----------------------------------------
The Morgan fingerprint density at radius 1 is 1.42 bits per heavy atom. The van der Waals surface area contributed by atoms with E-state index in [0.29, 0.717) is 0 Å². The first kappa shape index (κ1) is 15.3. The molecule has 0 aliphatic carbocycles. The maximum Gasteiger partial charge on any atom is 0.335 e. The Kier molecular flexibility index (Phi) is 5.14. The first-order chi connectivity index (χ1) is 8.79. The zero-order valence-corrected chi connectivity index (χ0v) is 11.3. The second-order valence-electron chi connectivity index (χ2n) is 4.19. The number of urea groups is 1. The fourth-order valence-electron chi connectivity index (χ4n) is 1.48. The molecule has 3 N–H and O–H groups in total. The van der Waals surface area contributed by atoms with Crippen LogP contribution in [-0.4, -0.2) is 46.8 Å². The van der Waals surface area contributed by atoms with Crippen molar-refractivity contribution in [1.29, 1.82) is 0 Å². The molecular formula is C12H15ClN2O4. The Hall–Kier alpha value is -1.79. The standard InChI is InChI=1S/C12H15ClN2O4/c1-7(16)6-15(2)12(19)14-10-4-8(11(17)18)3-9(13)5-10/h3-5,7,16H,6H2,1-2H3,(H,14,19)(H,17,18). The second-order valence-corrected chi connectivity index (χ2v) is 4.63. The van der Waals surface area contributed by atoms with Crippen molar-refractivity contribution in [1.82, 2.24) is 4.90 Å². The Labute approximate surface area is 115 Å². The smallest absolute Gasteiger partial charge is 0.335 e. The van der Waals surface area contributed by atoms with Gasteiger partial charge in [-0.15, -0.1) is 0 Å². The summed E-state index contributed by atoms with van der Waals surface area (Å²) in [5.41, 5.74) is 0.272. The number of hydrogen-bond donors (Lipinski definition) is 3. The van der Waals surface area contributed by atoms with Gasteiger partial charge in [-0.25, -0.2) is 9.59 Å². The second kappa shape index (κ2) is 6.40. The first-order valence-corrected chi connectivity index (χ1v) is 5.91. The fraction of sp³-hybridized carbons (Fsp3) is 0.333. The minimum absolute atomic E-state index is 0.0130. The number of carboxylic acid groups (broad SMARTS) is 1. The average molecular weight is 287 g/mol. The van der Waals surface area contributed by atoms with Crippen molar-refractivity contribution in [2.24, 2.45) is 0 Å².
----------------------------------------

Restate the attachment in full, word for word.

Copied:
The Morgan fingerprint density at radius 1 is 1.42 bits per heavy atom. The van der Waals surface area contributed by atoms with E-state index in [0.29, 0.717) is 0 Å². The first kappa shape index (κ1) is 15.3. The molecule has 0 aliphatic carbocycles. The maximum Gasteiger partial charge on any atom is 0.335 e. The Kier molecular flexibility index (Phi) is 5.14. The first-order chi connectivity index (χ1) is 8.79. The zero-order valence-corrected chi connectivity index (χ0v) is 11.3. The second-order valence-electron chi connectivity index (χ2n) is 4.19. The number of urea groups is 1. The fourth-order valence-electron chi connectivity index (χ4n) is 1.48. The molecule has 3 N–H and O–H groups in total. The van der Waals surface area contributed by atoms with Crippen LogP contribution in [-0.4, -0.2) is 46.8 Å². The van der Waals surface area contributed by atoms with Crippen molar-refractivity contribution in [1.29, 1.82) is 0 Å². The molecular formula is C12H15ClN2O4. The Hall–Kier alpha value is -1.79. The standard InChI is InChI=1S/C12H15ClN2O4/c1-7(16)6-15(2)12(19)14-10-4-8(11(17)18)3-9(13)5-10/h3-5,7,16H,6H2,1-2H3,(H,14,19)(H,17,18). The second-order valence-corrected chi connectivity index (χ2v) is 4.63. The van der Waals surface area contributed by atoms with Crippen molar-refractivity contribution in [1.82, 2.24) is 4.90 Å². The Labute approximate surface area is 115 Å². The smallest absolute Gasteiger partial charge is 0.335 e. The van der Waals surface area contributed by atoms with Gasteiger partial charge in [-0.15, -0.1) is 0 Å². The summed E-state index contributed by atoms with van der Waals surface area (Å²) in [5.41, 5.74) is 0.272. The number of hydrogen-bond donors (Lipinski definition) is 3. The van der Waals surface area contributed by atoms with Gasteiger partial charge in [-0.25, -0.2) is 9.59 Å². The second kappa shape index (κ2) is 6.40. The first-order valence-corrected chi connectivity index (χ1v) is 5.91. The fraction of sp³-hybridized carbons (Fsp3) is 0.333. The minimum absolute atomic E-state index is 0.0130. The number of carboxylic acid groups (broad SMARTS) is 1. The average molecular weight is 287 g/mol. The van der Waals surface area contributed by atoms with Crippen molar-refractivity contribution in [2.24, 2.45) is 0 Å².